Review: HTC First and Facebook Home
The phone and contact applications on the First are the stock Android 4.1 versions thereof. HTC has made no changes in their behavior or appearance. The phone app offers huge software buttons for dialing numbers, and the contact app can be stuffed with reams of data about the people you know. Both offer homescreen shortcuts/widgets, presuming you regularly access the native Jelly Bean UI to use them.
The First comes with all the stock Android messaging applications/services. That includes Gmail, email, Google+, Google+ Messenger, SMS, and Google Talk. They all function as they do on every other Android handset. Twitter is not preinstalled, but Instagram is.
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Then there's Messenger, the third leg in the trio of FB home screen options. Messenger is essentially the stand-alone Facebook Messenger (read: instant messaging) application for Android that can now also handle SMS/MMS. You have to give the app permission to handle SMS before it does so. Once you do, all your Facebook and SMS messages are in one spot (Windows Phone 8 does this as well). It's useful in that it reduces the number of messaging apps you use on the First, but there are some drawbacks.
FB Messenger offers threaded conversations, and makes it fairly easy to insert photos or emoticons, I've found some limitations, however. For example, you can't insert video at all, whether it be the FB chat or the SMS chat thread, but FBchat threads can be used to send voice messages.
Further, Messenger keeps separate threads for FB conversations and SMS conversations. For example, I sent Rich a text message and it built a little conversation around our messages. Later, I sent him a FB message (both from within the Messenger app). Rather than combining the two conversations into one, it keeps them separate: one for SMS, one for FB. Alternately, you can keep your SMS convos in the stock Android SMS app (out of FB Messenger completely,) which *does* support video and voice notes.
Chat Heads is an interesting piece of the whole Facebook Home experience. In a nutshell, it allows you to take any conversation from FB Messenger and pin it to the home screen. It persists in a silly little icon that shows your friend's FB profile photo in a small circle. Since most people use a picture of themselves for their profile shot, you see tiny little heads attached to chat conversations. Hence, Chat Heads.
The Chat Heads can be placed along either side of the FB Home screen (but not in the middle or at the top/bottom). When a message from that contact arrives, the little chat head will pop-up a notification, which you can act on or ignore. The Chat Heads can be set to persist across most applications on the phone (exceptions being the camera, YouTube, and several others.) Or, you can choose to leave Chat Heads active only on the FB home screen. The choice is yours. It's a neat little way to keep your favorite messaging pals in an easy-to-reach spot, but it certainly isn't for everyone. (Personally, I don't need to see little pix of my friends' faces on top of every app I use.)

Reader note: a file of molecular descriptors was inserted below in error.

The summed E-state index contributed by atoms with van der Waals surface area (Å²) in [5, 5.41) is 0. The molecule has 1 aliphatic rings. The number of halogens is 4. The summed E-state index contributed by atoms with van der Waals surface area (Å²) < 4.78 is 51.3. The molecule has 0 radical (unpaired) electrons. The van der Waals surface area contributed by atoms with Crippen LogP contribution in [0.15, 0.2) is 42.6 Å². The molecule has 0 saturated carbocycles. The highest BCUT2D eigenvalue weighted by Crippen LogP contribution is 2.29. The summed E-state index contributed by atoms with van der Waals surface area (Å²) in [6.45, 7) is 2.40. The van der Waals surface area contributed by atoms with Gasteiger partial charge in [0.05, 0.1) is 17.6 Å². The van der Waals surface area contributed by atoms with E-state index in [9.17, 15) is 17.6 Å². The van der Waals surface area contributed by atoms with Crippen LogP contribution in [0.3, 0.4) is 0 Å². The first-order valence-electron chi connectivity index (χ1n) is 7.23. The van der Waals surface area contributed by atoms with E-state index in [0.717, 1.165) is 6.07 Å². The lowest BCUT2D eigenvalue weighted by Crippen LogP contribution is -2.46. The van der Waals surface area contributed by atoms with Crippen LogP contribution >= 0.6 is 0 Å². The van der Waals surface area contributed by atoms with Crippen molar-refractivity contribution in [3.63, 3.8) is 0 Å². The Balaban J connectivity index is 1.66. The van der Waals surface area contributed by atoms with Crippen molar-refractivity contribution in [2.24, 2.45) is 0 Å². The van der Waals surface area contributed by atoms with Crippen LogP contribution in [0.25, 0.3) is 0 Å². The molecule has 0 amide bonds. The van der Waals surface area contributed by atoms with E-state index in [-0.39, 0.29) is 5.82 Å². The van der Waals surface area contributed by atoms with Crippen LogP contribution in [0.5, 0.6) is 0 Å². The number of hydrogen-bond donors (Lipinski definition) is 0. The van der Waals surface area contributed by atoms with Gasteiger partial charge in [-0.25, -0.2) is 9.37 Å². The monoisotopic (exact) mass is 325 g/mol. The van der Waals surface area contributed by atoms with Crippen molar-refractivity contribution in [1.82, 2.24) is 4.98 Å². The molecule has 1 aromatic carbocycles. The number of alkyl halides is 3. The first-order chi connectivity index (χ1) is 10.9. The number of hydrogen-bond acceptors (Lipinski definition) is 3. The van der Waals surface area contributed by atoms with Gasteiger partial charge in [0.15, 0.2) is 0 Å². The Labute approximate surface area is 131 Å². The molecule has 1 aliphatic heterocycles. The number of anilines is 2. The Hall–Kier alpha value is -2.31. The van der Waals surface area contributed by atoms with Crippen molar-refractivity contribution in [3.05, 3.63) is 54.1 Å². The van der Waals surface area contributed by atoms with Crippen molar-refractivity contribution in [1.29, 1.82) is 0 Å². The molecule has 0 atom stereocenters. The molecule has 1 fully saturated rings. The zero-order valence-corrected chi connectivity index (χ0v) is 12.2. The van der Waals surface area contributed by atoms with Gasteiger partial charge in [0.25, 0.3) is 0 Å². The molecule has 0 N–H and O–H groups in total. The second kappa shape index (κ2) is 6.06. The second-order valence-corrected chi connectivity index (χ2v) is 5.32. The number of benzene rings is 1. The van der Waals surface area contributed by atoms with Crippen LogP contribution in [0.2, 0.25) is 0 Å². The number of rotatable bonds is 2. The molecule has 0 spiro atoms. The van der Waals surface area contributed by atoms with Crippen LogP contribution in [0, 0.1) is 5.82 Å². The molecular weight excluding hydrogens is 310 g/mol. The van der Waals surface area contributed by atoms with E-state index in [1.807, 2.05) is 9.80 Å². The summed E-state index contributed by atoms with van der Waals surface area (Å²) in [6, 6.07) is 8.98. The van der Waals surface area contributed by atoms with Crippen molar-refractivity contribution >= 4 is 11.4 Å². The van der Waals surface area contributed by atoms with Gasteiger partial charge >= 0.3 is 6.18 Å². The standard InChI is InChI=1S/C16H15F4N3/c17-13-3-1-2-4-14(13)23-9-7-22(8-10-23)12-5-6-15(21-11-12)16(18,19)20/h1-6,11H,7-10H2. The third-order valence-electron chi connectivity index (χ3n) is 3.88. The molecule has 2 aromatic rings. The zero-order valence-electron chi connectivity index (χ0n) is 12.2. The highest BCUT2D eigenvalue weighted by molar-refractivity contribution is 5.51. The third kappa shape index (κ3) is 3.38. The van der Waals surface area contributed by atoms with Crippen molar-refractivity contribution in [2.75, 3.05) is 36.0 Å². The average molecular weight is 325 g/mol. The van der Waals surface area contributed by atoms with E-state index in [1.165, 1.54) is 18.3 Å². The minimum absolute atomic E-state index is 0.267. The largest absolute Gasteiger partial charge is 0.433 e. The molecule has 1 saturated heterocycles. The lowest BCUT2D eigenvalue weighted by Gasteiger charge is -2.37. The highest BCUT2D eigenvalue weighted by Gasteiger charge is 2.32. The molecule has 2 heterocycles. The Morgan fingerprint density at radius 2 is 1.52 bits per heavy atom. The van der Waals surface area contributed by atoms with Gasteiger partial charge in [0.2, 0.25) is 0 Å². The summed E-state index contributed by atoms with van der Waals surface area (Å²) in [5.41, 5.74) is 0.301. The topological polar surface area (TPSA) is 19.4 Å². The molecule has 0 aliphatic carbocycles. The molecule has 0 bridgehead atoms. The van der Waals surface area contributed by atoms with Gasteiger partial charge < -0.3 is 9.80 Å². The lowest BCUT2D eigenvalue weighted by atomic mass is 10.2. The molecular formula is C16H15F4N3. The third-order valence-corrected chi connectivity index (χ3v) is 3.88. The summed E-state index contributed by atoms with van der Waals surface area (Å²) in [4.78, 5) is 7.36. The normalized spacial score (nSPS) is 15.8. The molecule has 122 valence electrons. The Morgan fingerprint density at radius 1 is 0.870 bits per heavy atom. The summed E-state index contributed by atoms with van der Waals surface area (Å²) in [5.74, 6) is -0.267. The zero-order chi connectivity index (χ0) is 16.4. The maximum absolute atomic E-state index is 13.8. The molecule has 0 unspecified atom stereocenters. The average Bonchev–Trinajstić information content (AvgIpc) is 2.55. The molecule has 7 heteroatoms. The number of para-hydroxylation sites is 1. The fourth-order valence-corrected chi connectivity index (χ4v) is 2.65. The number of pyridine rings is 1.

Last, the Chat Heads are limited to one type of conversation due to the limitations of FB Messenger and how it handles FB versus SMS chats. I can put a Chat Head of Rich on the home screen, but it only handles either my FB thread with Rich or my SMS thread with Rich, not both. This could use some more development on Facebook's part, in my opinion.
It's important to note that you can ignore Facebook Messenger if you choose, or use it even with Facebook Home turned off.
Facebook Announces Facebook Home for Android
Facebook today announced a new push into the mobile space with new Android-based software that exists as its own user interface overlay. The UI overlay is called Facebook Home, and can be used to replace the home screen of select Android smartphones.
Hands-On: HTC First
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HTC Announces the HTC First, a Facebook-Centric Phone
HTC today announced the HTC First, a new phone that takes advantage of the new Facebook Home user interface. It runs Android 4.1 Jelly Bean, but has Facebook Home preloaded as the user interface.
Hands-On: Facebook Home
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More Carriers and Phone Makers Agree to Adopt Google's RCS-Based 'Android Messages' Service
Google today said more wireless network operators and handset manufacturers will use Android Messages, its RCS-based messaging service, as the default SMS/MMS tool on their phones. (Android Messages was previously known as Google Messenger.) Some of the features of RCS, which is a global standard, include group chat, high-resolution photo sharing, advanced calling features, and read receipts.